Clearly there were a number of cases where aggressive salesmanship and speculative purchases went well beyond even the widest limits of appropriate behavior, but such abuses appear to have been of lesser importance than the general frenzy of buying and selling. It is fairly easy to see how real estate agents and relatively uninformed buyers could get caught up in a mania of extrapolative expectations but such views spread to many supposedly cool headed analysts as well. This belief that at the national level housing prices could only go up became widespread. Many of the models used by the ratings agencies and large financial institutions had no provisions for dealing with price declines, and such possibilities were not included sufficiently in stress testing.

Nor were such rosy scenarios challenged by large numbers of the participants in the financial markets that provided such a large share of mortgage financing through the purchase of mortgage-backed securities. It’s not hard to see why originators would substantially lower their standards if they collect their fees while passing on the risks to purchasers of the MBSs. But then the question becomes why would investors be willing to buy securities based on potentially toxic assets. Strong market discipline by purchases of MBSs would force the originators to keep up standards. Belief that such market discipline would be forthcoming and that hence there would be little need for strong regulatory oversight is a second major mistaken belief or false minded model that contributed importantly to the crisis and to which we now turn.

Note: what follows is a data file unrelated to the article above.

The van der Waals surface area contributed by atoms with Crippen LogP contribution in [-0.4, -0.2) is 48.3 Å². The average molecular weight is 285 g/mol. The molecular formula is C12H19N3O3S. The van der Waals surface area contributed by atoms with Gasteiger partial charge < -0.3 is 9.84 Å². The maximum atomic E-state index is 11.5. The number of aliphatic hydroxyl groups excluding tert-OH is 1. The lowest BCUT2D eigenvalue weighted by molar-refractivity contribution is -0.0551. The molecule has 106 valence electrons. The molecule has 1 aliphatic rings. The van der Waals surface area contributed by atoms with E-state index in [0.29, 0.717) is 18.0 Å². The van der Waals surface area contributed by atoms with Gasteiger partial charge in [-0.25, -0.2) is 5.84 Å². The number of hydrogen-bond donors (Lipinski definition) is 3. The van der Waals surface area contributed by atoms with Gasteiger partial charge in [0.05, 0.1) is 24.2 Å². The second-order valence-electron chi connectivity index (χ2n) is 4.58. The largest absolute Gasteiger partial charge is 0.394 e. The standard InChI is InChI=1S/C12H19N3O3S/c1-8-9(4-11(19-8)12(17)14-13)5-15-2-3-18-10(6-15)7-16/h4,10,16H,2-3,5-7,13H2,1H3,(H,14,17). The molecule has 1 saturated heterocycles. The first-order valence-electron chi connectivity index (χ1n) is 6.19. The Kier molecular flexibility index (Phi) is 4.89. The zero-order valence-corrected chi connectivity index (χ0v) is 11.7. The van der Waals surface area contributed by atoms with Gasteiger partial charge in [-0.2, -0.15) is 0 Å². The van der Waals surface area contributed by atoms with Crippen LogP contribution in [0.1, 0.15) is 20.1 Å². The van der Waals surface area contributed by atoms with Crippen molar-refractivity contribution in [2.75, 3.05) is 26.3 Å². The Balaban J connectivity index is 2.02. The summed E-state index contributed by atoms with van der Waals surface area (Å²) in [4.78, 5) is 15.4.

3. The Belief that Markets Would be Self-Regulating